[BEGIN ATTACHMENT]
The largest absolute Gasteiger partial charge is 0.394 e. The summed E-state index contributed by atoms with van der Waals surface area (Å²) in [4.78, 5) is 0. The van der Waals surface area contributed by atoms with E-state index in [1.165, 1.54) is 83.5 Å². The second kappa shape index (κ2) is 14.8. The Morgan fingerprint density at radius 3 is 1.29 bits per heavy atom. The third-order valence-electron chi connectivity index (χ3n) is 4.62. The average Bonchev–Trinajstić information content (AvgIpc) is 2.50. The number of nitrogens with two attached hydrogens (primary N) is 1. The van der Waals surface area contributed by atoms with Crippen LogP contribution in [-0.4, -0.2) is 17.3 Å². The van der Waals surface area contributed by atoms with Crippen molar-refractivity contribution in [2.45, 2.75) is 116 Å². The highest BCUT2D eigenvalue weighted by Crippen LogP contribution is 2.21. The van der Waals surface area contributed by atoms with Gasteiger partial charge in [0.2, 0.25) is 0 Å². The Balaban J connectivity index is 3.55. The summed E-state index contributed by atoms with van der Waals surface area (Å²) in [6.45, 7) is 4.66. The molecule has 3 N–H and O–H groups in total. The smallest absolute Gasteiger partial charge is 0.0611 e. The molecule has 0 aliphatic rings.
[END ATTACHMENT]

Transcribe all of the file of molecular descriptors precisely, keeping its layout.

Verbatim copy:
The largest absolute Gasteiger partial charge is 0.394 e. The summed E-state index contributed by atoms with van der Waals surface area (Å²) in [4.78, 5) is 0. The van der Waals surface area contributed by atoms with E-state index in [1.165, 1.54) is 83.5 Å². The second kappa shape index (κ2) is 14.8. The Morgan fingerprint density at radius 3 is 1.29 bits per heavy atom. The third-order valence-electron chi connectivity index (χ3n) is 4.62. The average Bonchev–Trinajstić information content (AvgIpc) is 2.50. The number of nitrogens with two attached hydrogens (primary N) is 1. The van der Waals surface area contributed by atoms with Crippen LogP contribution in [-0.4, -0.2) is 17.3 Å². The van der Waals surface area contributed by atoms with Crippen molar-refractivity contribution in [2.45, 2.75) is 116 Å². The highest BCUT2D eigenvalue weighted by Crippen LogP contribution is 2.21. The van der Waals surface area contributed by atoms with Gasteiger partial charge in [0.2, 0.25) is 0 Å². The Balaban J connectivity index is 3.55. The summed E-state index contributed by atoms with van der Waals surface area (Å²) in [6.45, 7) is 4.66. The molecule has 3 N–H and O–H groups in total. The smallest absolute Gasteiger partial charge is 0.0611 e. The molecule has 0 aliphatic rings.